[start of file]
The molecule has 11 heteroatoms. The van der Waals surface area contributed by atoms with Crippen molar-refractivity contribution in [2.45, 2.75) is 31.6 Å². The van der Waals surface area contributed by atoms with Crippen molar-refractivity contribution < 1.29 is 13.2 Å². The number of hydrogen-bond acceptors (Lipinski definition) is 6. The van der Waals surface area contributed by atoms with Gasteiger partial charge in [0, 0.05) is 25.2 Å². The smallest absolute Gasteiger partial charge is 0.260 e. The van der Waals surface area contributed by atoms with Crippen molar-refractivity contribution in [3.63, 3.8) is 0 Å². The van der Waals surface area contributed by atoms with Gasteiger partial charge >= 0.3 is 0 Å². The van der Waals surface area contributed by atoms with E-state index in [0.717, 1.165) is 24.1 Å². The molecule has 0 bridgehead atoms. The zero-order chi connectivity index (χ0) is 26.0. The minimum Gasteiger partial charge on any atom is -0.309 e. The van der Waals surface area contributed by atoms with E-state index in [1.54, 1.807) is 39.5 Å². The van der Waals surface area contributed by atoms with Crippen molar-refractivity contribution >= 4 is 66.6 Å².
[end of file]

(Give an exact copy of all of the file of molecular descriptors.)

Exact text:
The molecule has 11 heteroatoms. The van der Waals surface area contributed by atoms with Crippen molar-refractivity contribution in [2.45, 2.75) is 31.6 Å². The van der Waals surface area contributed by atoms with Crippen molar-refractivity contribution < 1.29 is 13.2 Å². The number of hydrogen-bond acceptors (Lipinski definition) is 6. The van der Waals surface area contributed by atoms with Gasteiger partial charge in [0, 0.05) is 25.2 Å². The smallest absolute Gasteiger partial charge is 0.260 e. The van der Waals surface area contributed by atoms with Crippen molar-refractivity contribution in [3.63, 3.8) is 0 Å². The van der Waals surface area contributed by atoms with Gasteiger partial charge >= 0.3 is 0 Å². The van der Waals surface area contributed by atoms with E-state index in [0.717, 1.165) is 24.1 Å². The molecule has 0 bridgehead atoms. The zero-order chi connectivity index (χ0) is 26.0. The minimum Gasteiger partial charge on any atom is -0.309 e. The van der Waals surface area contributed by atoms with E-state index in [1.54, 1.807) is 39.5 Å². The van der Waals surface area contributed by atoms with Crippen molar-refractivity contribution >= 4 is 66.6 Å².